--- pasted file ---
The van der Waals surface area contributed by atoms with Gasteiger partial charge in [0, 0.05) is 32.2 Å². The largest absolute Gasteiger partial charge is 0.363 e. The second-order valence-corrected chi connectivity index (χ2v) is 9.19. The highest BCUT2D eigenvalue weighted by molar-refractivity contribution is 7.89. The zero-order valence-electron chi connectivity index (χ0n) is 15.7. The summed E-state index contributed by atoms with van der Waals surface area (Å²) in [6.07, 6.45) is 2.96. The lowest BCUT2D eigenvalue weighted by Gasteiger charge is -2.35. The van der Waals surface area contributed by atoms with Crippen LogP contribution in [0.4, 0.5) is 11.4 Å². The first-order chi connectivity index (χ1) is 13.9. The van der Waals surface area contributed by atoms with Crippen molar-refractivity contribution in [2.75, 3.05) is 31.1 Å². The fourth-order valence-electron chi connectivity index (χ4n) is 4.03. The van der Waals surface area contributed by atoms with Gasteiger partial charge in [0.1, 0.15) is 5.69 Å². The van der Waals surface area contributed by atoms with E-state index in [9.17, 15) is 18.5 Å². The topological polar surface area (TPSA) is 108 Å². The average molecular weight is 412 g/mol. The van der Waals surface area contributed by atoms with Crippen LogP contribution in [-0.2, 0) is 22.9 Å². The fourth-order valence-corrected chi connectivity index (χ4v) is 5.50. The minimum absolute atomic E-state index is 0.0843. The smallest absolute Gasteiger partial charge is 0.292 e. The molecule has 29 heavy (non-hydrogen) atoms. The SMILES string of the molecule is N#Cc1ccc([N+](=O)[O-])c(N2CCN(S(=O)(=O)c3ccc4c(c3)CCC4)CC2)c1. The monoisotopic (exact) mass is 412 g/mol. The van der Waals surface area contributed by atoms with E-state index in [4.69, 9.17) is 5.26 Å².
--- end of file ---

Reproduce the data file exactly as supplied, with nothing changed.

The van der Waals surface area contributed by atoms with Gasteiger partial charge in [0, 0.05) is 32.2 Å². The largest absolute Gasteiger partial charge is 0.363 e. The second-order valence-corrected chi connectivity index (χ2v) is 9.19. The highest BCUT2D eigenvalue weighted by molar-refractivity contribution is 7.89. The zero-order valence-electron chi connectivity index (χ0n) is 15.7. The summed E-state index contributed by atoms with van der Waals surface area (Å²) in [6.07, 6.45) is 2.96. The lowest BCUT2D eigenvalue weighted by Gasteiger charge is -2.35. The van der Waals surface area contributed by atoms with Crippen LogP contribution in [0.4, 0.5) is 11.4 Å². The first-order chi connectivity index (χ1) is 13.9. The van der Waals surface area contributed by atoms with Crippen molar-refractivity contribution in [2.75, 3.05) is 31.1 Å². The fourth-order valence-electron chi connectivity index (χ4n) is 4.03. The van der Waals surface area contributed by atoms with Gasteiger partial charge in [0.1, 0.15) is 5.69 Å². The van der Waals surface area contributed by atoms with E-state index in [9.17, 15) is 18.5 Å². The topological polar surface area (TPSA) is 108 Å². The average molecular weight is 412 g/mol. The van der Waals surface area contributed by atoms with Crippen LogP contribution in [-0.2, 0) is 22.9 Å². The fourth-order valence-corrected chi connectivity index (χ4v) is 5.50. The minimum absolute atomic E-state index is 0.0843. The smallest absolute Gasteiger partial charge is 0.292 e. The molecule has 29 heavy (non-hydrogen) atoms. The SMILES string of the molecule is N#Cc1ccc([N+](=O)[O-])c(N2CCN(S(=O)(=O)c3ccc4c(c3)CCC4)CC2)c1. The monoisotopic (exact) mass is 412 g/mol. The van der Waals surface area contributed by atoms with E-state index in [4.69, 9.17) is 5.26 Å².